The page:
The first two countries where I had spent time on my trip didn’t require me to get out of my comfort zone and speak anything other than English the whole time I was there. Even if the people didn’t speak much, they could usually help with directions or know enough for me to be able to order food in a restaurant.
Hungary changed all that.
I was staying in Ljubljana and needed to be in Budapest for two days time and so was looking for a small town to visit along the way. I read about Lake Balaton online, and having never heard of it before, I thought it might be fun to go somewhere a bit different.
Lake Balaton is the largest freshwater lake in central Europe, and I’d read it’s where the majority of Hungarians like to go on holiday to escape the heat of the bigger towns.
The entire town was bizarre.
As I stepped off the train I felt like I’d wandered onto the set of Tommy, and I was soon to discover that the town was just as weird as the film.
With only a few scribbled down directions I’d frantically made in the train 2 minutes before arriving, I walked out of the train station and straight onto a street with no shops, no people, and apparently no street name.
I walked up and down the road for a good hour in 40 degree heat just trying to find out what the name of the street was, before giving up and going back to the train station to cry.
After spending a few minutes feeling sorry for myself, I told myself to man up, got out my kindle and went onto Google maps to find the vague direction in which I needed to walk.
It was on this walk that I started to notice the insanity of this whole town.
My stress and unhappiness turned into confusion and laughter as the shops became progressively stranger as I neared my hostel.
It took me about three hours in total but I eventually found my hostel. Of the twenty or so people that were staying there, not one of them spoke English, including the owner, so it was interesting trying to communicate with her throughout my stay there.
I didn’t mind the fact that it had taken me ages to find the hostel, I wasn’t too bothered that nobody spoke english, but the one thing that drove me absolutely crazy was the fact that there was no internet!
For some bizarre reason, when the internet goes down in one place in Balatonlelle, it goes down everywhere. This meant every single restaurant, bar, etc had no wifi. This apparently happens once a month and lasts for about a week at a time.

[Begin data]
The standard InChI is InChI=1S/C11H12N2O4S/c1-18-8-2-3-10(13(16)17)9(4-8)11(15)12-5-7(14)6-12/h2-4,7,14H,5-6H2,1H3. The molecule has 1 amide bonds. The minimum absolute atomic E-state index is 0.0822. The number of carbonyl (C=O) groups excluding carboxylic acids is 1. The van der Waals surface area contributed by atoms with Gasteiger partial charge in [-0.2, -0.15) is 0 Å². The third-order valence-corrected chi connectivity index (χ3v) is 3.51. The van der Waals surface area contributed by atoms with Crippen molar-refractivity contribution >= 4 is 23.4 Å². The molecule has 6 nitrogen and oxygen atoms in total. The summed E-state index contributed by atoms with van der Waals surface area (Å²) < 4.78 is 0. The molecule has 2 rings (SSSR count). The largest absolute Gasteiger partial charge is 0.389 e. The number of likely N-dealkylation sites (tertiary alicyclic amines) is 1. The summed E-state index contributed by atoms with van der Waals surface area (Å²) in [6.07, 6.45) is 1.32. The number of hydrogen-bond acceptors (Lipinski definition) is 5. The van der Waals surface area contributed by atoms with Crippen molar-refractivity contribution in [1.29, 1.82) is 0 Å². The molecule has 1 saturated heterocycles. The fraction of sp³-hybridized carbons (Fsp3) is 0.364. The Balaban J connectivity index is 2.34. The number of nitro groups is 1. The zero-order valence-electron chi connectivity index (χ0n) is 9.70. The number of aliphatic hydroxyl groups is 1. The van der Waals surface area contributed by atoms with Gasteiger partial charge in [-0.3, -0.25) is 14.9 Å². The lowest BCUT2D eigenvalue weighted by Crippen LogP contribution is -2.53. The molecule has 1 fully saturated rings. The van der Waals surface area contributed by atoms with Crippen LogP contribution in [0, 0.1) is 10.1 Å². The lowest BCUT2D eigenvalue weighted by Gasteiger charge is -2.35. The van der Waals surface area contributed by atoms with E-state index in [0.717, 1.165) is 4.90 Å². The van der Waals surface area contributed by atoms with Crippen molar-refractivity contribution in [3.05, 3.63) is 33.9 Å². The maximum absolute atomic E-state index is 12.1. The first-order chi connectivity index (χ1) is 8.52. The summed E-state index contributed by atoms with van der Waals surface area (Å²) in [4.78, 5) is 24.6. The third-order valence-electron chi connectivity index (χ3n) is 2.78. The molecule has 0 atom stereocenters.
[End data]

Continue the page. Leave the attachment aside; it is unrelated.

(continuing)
There is no way I could ever live there.
Still, I decided to make the most of my time offline, and set off to spend my only day there exploring the lake.
It was, well, pretty anti climatic to be honest. I was walking around thinking THIS is where everyone in Hungary goes on their holiday?! Don’t get me wrong, it was a nice temperature, there were lots of patches of grass to sit on and sunbathe, tons of pretty restaurants and bars – that was all great. It was just the lake itself.
Walking around Lake Balaton feels like you’ve entered a time warp. It has the strange atmosphere of a seaside town in the seventies. There are blackboards up everywhere with the day’s activities written on them, people walk around with knotted handkerchiefs on their heads pitching tents on the grass, there were people walking around with megaphones announcing classes that were taking place and everyone was sporting strange and dated clothing.
This is obviously not the seventies, and Lake Balaton is far, far away from the sea. However, this didn’t stop everyone from behaving like they were on a beach. Everybody lies on towels in the mud to sunbathe, makes mudcastles, and swims in the dirty-looking water of the lake.
I went for a walk around in the water, and although it worked well at cooling me down, it wasn’t particularly pleasant. I much preferred sitting in the shade with a book, having a drink and people watching – and believe me, people watching by Lake Balaton is one of the funniest things you can ever do!
I am glad I visited Lake Balaton. It gave me the opportunity to see a part of Hungary that I doubt I would have otherwise experienced. Although the language barrier was tricky, and the lake itself wasn’t exceptionally pretty, it was nice to get away from the online world for 24 hours and relax in a completely unique environment.
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